Rocky Road Tingalings

tingaling trio

We play cards at church occasionally and tonight is the night. The game is 500, and Ken and I aren’t very good at it. Truthfully, we almost always lose, but somehow I still consider it all good. Each couple brings a snack to share, so that’s fun, right? And we change tables now and then so that other people have a chance to beat us. We’re equal opportunity losers!

So what am I bringing? Rocky Road Tingalings! You already read that, didn’t you? Well, they’re finger food, which is important. And the chocolate keeps my seratonin up so I don’t feel the pain of losing over and over, hand after hand.

1 lonely tingaling

tray of treats

3 tingalings

mix until coated

plop, drop and set up

a tingaling

Tingalings translated means “random food mixed into melted chocolate.” Today people sometimes call them “Haystacks.” But one important difference is that haystacks often use Fiber 1 cereal instead of the traditional chow mein noodles.
I toyed with using the Fiber 1 cereal, but then I thought it would slow down the card playing, with people running back and forth to the bathroom all night. And someone might say I was being “passive-agressive” putting high fiber into the treats as punishment for always beating us. So, I stuck with the chow mein noodles left over from all those lenten tuna-rice casseroles and used the traditional name Tingalings.

Note: if you need gluten-free treats, skip the noodles and toss in some GF chex cereal. You GF folks will figure that out, right?
2 cups (12 oz) chocolate chips, melted
1 1/2 cups chow mein noodles
1 1/2 cups dry roasted peanuts (or whatever nuts you like)
2 cups mini marshmallows

Melt the chocolate in the microwave 30 seconds at a time.
After about a minute, you can start to stir the chocolate. Continue heating until it’s all melted.
Add the other ingredients and hand mix well until all is coated with chocolate.
Drop by tablespoonfuls onto a baking sheet lined with wax paper.
Let it set up or pop into the fridge if you need a chocolate fix.

Experiment with peanut butter in addition to the chocolate.
Use butterscotch chips instead of or in addition to the chocolate chips.
Add dried fruits and/or other nuts.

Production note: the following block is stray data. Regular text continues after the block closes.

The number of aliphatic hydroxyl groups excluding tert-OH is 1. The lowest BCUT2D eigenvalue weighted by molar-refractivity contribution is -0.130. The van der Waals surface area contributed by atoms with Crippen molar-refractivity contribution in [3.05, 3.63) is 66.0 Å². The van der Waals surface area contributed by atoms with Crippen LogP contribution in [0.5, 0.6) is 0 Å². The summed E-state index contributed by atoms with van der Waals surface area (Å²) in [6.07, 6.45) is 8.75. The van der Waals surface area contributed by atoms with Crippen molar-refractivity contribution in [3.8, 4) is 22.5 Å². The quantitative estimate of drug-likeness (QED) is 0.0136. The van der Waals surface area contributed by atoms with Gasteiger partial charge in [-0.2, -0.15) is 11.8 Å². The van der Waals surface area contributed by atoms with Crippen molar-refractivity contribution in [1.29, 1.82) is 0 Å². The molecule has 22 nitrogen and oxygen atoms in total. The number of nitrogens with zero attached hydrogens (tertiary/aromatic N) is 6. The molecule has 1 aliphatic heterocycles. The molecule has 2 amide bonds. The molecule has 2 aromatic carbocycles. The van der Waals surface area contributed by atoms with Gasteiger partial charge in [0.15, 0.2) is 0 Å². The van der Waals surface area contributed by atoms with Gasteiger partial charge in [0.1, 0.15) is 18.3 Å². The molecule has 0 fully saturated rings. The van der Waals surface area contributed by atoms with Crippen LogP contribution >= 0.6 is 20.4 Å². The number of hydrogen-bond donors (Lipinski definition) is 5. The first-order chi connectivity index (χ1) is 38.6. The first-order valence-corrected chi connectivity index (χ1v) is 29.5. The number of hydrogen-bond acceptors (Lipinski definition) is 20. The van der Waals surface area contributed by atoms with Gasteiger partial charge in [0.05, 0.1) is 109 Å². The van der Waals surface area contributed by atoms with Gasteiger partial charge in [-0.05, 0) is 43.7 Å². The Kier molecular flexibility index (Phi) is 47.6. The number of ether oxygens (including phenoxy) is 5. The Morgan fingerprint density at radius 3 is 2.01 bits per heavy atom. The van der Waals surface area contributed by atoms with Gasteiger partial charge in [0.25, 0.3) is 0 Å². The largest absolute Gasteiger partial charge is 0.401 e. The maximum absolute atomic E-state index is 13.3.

Add quick oats or coconut.

Tingalings are a versatile and easy snack to make. Search your cupboards to see what’s available and have fun with combinations. But if you see me playing cards with chocolate on my face, be gentle.

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Crispy Caramel Haystacks

I like caramel, but I LOVE it when it’s in the arms of dark chocolate. An admission: I think not liking chocolate is a character flaw. There – I’ve said it out loud. Gasp.

almost like turtles

Yes, I’m prejudiced – and judgemental. How does a person pass up a chocolate dessert? Or an offer to bake something with chocolate in it? It’s a mystery to my chocolate-coated brain. Perhaps these people were dropped on their heads as infants. (No wait, I never dropped my middle child and he prefers vanilla.) OK, I’ll show tolerance, even if I cannot embrace understanding…for the sake of world peace.
This leads me to explain why I made another baked item that contained no chocolate.
In January, I pledged to bake six times as part of a fund raiser for my church. It was a fun auction and the winners paid $275, so I try to do my best work, which is play for me. I lent them a book of cookie recipes I rarely use to encourage my brain to try new items. I dreamed of being up to my elbows in dark chocolate chips, dreamy double chocolate dough, or fudgy frostings. But they chose no chocolate! Can you imagine? They seem like nice, normal people, so I’ll let the “no chocolate” quirk slide – this time. Crispy Caramel Haystacks were their fifth pick. The others have all been chocolate free.

a pan of marshmallows

Crispy Caramel Haystacks are very gooey, sticky little treats that are similar to a Ting-a-ling. Make them in two steps and work quickly.
They are from “500 Best Cookies, Bars and Squares,” by Esther Brody. (Don’t you wonder how many cookies she tried and tasted to find the 500 best? And she has several other cookbooks out. This is a lady who loves to bake!)

add chow mein noodles

drop by spoonfuls

drizzle caramel on top

caramel haystacks

Ingredients for about 24 haystacks
2 1/2 cups miniature marshmallows
3 TBS butter
2 cups chow mein noodles
12 caramels – unwrapped (Duh Clare!)
1 TBS water
2 TBS peanut butter

Line a baking sheet with wax paper – or use butter to grease a baking sheet.
In a large saucepan, over very low heat, melt the marshmallows and butter. Stir constantly until smooth. Remove from heat.
Add chow mein noodles and mix until evenly coated.
Drop by teaspoonfuls onto the wax paper. (If the mixture sets up too quickly, put it back on a very low burner for a minute.)
Melt the caramels, water and peanut butter in a saucepan over low heat. Stir constantly until smooth.
Drizzle caramel mixture over the haystacks. Actually, it’s more like plop the caramels on the top of the stacks.
Refrigerate until firm.

This sticky-sweet treat will be one caramel lovers will adore. The crunchy chow mein noodle base makes for a very satisfying chewy treat. As for me, next time I’ll dip them in chocolate.

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